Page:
The enforcement proceedings before the primary judge
On 6 May 2019, the Respondent commenced enforcement proceedings pursuant to section 35 of the Act, in respect of Claims 1, 2 and 4. On 11 September 2019, the Applicants issued an application for refusal of enforcement under section 36. In March 2020, the primary judge made an enforcement order in respect of the monetary component of Claim 1: the Applicants were ordered to pay the Respondents the sum of $1,515,402.02.
Relevantly, the primary judge held that:
- the Arbitration Agreement was valid and enforceable. It was in writing and sufficiently identified the disputes submitted to arbitration, therefore satisfying sections 1(3)(b) and 7 of the Act. It was sufficient that the parties were aware precisely what “Disputed Matters” were referred to arbitration even without a written statement of claim;
- regarding Claim 1, the reasons were adequate as they “set out the relevant arguments, the Halachic principles upon which they rely, and the conclusions arrived at consequential to those facts”; and
- regarding Claims 2 and 4, the Reasons did not satisfy the requirements to give reasons as required by section 31(3) of the Act. Consequently, the primary judge refused enforcement in respect of those claims.
The appeal to the VCA
The Applicants appealed the primary judge’s decision, alleging that:
- in relation to the Arbitration Agreement, the primary judge erred in finding that there was a valid arbitration agreement. The parties did not agree in writing that any dispute that had arisen or may arise between them would be settled by arbitration; and
- in relation to the reasoning of the award, the primary judge erred in not finding that the arbitrators failed to give reasons in respect of Claim 1. The primary judge should have exercised his discretion under section 36(1)(a)(iv) of the Act to refuse to enforce the award.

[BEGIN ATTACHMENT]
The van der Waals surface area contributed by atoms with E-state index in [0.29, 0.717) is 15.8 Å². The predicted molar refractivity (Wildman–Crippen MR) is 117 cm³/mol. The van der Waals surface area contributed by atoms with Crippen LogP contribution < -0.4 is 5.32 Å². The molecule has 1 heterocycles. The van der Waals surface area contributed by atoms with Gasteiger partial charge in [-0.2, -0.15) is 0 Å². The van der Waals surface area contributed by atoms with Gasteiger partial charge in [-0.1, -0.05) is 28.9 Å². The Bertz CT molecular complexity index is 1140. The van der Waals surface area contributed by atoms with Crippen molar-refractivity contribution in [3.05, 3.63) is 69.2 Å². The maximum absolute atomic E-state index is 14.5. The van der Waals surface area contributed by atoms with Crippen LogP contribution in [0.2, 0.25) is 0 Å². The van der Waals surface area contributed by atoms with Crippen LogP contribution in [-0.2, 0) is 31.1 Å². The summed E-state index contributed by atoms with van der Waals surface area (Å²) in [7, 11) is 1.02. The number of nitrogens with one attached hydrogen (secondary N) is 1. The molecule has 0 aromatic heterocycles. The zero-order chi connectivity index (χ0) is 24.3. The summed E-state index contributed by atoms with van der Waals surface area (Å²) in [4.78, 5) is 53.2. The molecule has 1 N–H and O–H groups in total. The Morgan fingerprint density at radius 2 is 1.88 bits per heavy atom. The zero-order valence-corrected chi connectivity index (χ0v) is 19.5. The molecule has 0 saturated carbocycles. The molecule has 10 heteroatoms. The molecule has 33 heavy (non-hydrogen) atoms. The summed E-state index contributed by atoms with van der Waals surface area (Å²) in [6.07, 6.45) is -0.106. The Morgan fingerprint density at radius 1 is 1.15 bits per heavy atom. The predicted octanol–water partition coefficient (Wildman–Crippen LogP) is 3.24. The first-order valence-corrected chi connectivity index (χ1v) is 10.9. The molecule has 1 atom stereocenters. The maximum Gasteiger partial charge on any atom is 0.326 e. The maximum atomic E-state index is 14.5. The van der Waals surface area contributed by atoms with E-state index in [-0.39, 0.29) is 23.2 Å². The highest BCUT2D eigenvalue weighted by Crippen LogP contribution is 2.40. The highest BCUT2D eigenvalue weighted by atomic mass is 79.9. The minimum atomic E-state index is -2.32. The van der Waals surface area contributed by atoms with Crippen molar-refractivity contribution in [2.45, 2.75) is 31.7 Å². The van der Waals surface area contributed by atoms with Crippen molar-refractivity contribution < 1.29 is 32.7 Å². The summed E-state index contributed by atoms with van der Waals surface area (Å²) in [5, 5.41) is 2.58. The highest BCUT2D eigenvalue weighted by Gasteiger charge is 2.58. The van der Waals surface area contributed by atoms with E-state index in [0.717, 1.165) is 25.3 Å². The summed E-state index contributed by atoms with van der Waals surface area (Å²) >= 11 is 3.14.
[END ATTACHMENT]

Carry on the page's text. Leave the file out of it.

The Arbitration Agreement
Under section 7(1) of the Act, “arbitration agreement” is defined as “an agreement by the parties to submit to arbitration all or certain disputes which have arisen or which may arise between them”. The VCA noted that an arbitration agreement that submitted “all” disputes to arbitration would clearly satisfy section 7(1), notwithstanding the disputes would only be precisely identified during the arbitral process itself.
Consequently, the VCA held that “[t]here is no reason why a submission of ‘certain’ disputes should demand any greater specificity.” Rather, parties are allowed to agree in writing to a process to determine which disputes will be submitted to arbitration; they need not identify the particular disputes in the arbitration agreement. “As long as there is a process to determine with certainty which disputes are to be submitted, there is a valid and binding agreement.”
Here, Recital A sufficiently identified the subject matter of the disputes, even though the precise articulation and quantification of the claims was to be determined through pleadings as directed by the arbitral tribunal. The parties then agreed orally that identification of the disputes orally would suffice. It was not material that this gave the term “Disputed Matters” no work to do, because the pleadings identified in Schedule 1 were neither mandatory under the Arbitration Agreement nor required by the arbitral tribunal.